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  #25  
Old 05-09-2009, 11:04 PM
trudi fermelli trudi fermelli is offline
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Just an fyi on keeping the claws. Your sofa need not be harmed, as long as you keep a post covered in fresh carpet at all times. Cats are easily trained to use them. And yes, they are great hunters of moles, need not be outdoor cats. I had a 12 year old indoor Maine Coone who caught one in our house (the floor was open due to remodelling). My only fear was that she would bring it to me as a gift into my bed. She didnt, we found it under the dining room table the next morning. Good girl! And she never stepped a foot outdoors in her life.
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  #26  
Old 05-10-2009, 03:22 PM
elfkin477 elfkin477 is offline
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Originally Posted by gonzomax View Post
They don't come out. They live in tunnels.
Says you. They do so come out.
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  #27  
Old 05-10-2009, 05:28 PM
Anne Neville Anne Neville is offline
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Quote:
Originally Posted by Cicero View Post
I have two cats and have never had problems with moles in the backyard.

Mind you, that maybe because there are no moles in Australia. At least in my backyard.
See how good a job your cat did at getting rid of them!
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  #28  
Old 05-10-2009, 05:52 PM
Rubystreak Rubystreak is offline
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Originally Posted by gravitycrash View Post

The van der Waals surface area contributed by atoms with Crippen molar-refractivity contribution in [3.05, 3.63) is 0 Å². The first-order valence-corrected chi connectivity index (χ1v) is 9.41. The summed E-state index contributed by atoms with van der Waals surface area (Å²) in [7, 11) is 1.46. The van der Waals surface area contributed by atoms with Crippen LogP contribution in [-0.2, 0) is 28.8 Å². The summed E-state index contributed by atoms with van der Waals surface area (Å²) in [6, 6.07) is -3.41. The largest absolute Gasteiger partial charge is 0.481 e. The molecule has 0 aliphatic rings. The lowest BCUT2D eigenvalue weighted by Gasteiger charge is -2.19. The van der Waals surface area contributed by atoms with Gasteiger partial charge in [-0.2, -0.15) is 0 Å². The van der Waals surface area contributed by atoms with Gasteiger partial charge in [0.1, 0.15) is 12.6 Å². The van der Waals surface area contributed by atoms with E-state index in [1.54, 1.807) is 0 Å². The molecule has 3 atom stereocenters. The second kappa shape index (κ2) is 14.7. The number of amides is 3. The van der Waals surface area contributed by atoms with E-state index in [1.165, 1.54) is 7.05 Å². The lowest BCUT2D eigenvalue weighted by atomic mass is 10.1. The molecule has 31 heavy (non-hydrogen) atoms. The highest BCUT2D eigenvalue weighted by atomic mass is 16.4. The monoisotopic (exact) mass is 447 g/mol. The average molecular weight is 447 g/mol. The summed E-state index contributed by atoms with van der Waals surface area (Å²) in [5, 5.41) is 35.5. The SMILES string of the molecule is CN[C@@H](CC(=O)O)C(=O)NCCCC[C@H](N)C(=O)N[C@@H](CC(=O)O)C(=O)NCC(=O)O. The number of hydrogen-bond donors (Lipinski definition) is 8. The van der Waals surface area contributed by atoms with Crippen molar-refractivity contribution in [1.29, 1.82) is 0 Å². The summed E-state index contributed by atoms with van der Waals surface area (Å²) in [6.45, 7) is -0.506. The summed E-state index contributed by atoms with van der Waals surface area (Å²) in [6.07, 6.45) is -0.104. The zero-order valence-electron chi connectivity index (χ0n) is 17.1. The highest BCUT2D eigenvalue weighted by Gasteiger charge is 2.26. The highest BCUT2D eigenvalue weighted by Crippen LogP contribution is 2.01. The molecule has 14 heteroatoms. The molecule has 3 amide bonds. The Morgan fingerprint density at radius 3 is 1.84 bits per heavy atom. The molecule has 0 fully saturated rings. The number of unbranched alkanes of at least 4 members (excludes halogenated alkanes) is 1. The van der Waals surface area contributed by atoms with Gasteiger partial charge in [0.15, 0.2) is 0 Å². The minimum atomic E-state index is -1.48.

Ipotential flea problems.
If you use Frontline or one of the other liquid flea and tick prevention medications every month, which is highly advisable, you won't have any flea problems. If your cat is eating prey, it would be a good idea to take a fecal sample with you when your cat goes to the vet (regularly), to deal with potential worm infestations.

My cats, who do not go outdoors, caught a mole out on the back porch. I'd think a cat with a hunter's instinct would catch moles if they were plentiful. When you go to the animal shelter, ask the people who work there to recommend a good mouser. I bet they will be able to direct you to one.
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  #29  
Old 05-10-2009, 06:00 PM
appleciders appleciders is online now
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If you do adopt a cat as a hunter, it's probably best to get a female- neutered males tend to get fat and lazy more easily. And you should definitely try to find a cat with a history of mole-killing; as noted above, cats ave individual preferences on what they like to kill. Some love birds, others mice, others lizards, and my own cat is death on squirrels and rabbits.
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  #30  
Old 05-10-2009, 06:56 PM
Rubystreak Rubystreak is offline
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Originally Posted by appleciders View Post
If you do adopt a cat as a hunter, it's probably best to get a female- neutered males tend to get fat and lazy more easily. And you should definitely try to find a cat with a history of mole-killing; as noted above, cats ave individual preferences on what they like to kill. Some love birds, others mice, others lizards, and my own cat is death on squirrels and rabbits.
My male cats are the hunters. The ladies are not as good, so YMMV.

You could test the cats before choosing. My cat Shadow is great at catching ground critters, like snakes, chipmunks, mice, moles, etc. He is completely uninterested in birds. If you play with him with a string toy, he will go for it if it's on the ground but won't leap for it if it's in the air. That could be a way to test for a cat who is more interested in moles than birds, or just not interested in chasing at all.
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  #31  
Old 05-10-2009, 08:18 PM
Rysto Rysto is offline
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Are cats effective at catching moles?

Terrible. The British tried replacing their counterintelligence service with cats in the 1940's and look where it got them.